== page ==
We never learn what made Cousteau stray from Simone and how their marriage turned into a loveless slog. Cousteau’s second family is mentioned throughout the narrative, but we learn next to nothing about them. How did he include them in his busy life? Was he a good father to these children, whose names we never learn? Matsen writes that Francine Triplet “disappeared completely from public view for 14 years.” That explains the lack of information I suppose, but it doesn’t excuse leaving these questions unanswered. It’s not acceptable to offer a startling secret and have that pass as sufficient reporting, as proof that a cherished public figure was indeed human.
If Matsen had been a little less enamored with his subject, he would have discovered that Cousteau also had significant professional faults. Bernie Chowdhury’s The Last Dive makes it clear that Cousteau didn’t adapt to advances in scuba diving. Here, the author describes watching a Cousteau special with divers Chris and Chrissy Rouse, the book’s subjects:
When one of the Cousteau team threw the spent flare aside, we all went into hysterics. The team was violating the most basic principles of cave conservation at every turn. We had all been drilled with the mantra of cave explorers: “Take nothing but pictures, leave nothing but bubbles.” The Cousteau team polluted the cave unnecessarily with their flares, when underwater diving lights would have served them far better, and they threw their trash away in the cave with complete disregard for the environment. That this icon of environmental protection should be doing so in front of an international audience was too much for us. Not only that but their breathing tanks were woefully inadequate for the dive, with insufficient reserve gas for an emergency, and they did not use equipment invented by Dr. [George] Benjamin himself [who was in the special]—which had become standard in the cave-diving community and which would have made this dive safer.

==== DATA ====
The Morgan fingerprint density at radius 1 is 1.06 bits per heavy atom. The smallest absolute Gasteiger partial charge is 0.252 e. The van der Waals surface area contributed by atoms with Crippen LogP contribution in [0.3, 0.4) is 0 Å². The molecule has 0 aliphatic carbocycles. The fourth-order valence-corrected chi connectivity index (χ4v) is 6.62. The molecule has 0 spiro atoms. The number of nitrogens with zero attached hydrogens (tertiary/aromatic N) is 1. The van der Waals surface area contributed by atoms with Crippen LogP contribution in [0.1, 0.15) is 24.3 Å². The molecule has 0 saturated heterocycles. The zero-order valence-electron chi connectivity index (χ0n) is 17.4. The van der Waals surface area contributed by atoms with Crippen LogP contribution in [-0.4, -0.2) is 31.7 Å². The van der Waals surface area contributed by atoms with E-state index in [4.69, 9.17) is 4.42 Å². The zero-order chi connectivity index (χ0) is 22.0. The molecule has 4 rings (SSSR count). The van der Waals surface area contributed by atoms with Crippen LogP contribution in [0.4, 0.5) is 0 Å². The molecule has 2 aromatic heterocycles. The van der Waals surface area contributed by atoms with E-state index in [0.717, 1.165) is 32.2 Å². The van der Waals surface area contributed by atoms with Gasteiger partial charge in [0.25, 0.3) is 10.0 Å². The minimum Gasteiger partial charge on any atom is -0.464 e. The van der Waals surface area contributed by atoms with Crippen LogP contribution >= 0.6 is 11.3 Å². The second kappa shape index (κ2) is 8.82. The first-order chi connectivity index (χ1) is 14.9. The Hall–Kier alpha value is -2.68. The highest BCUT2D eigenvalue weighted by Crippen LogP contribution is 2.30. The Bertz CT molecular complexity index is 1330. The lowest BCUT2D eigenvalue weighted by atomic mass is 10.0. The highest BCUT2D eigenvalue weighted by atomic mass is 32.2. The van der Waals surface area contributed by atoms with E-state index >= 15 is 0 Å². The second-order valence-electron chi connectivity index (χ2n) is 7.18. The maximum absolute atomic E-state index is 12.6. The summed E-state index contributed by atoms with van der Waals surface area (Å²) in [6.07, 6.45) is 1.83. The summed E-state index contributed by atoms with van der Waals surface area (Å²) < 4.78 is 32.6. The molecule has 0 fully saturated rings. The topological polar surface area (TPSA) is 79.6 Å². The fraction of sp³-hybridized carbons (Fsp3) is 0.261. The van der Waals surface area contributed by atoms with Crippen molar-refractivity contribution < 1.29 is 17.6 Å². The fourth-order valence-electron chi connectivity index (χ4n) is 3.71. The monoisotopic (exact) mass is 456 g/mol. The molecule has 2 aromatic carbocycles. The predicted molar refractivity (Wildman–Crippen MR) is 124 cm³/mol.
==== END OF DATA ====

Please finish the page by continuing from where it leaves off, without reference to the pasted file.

Despite Matsen’s approach, The Sea King is informative, exhaustively researched, and enlightening in regards to Jacques Cousteau the institution, Jacques Cousteau the innovator. But even when Matsen examines Cousteau’s legacy, it's hard to stay engaged. Matsen’s utilitarian writing style, which relies on lengthy paragraphs and sparse quotes, often saddles The Sea King with the flow of a particularly well-written Wikipedia entry or textbook chapter. It doesn’t help that Cousteau’s dives and inventions are described in frequently impenetrable detail. For those whose grasp on the mechanical and scientific is less than sound, those passages will feel like homework. The Sea King requires a certain amount of patience from readers, and with all the obstacles to overcome it’s a matter of time before readers return to the surface for another option.
Pete Croatto’s essays, criticism, and humor writing have appeared in MAD, Publishers Weekly, BookPage, and the (Newark) Star-Ledger. He also reviews movies for ICON and FilmCritic.com, and maintains a movie blog. Pete currently lives in central New Jersey with three bookshelves made by his dad and an overused library card. Contact Pete.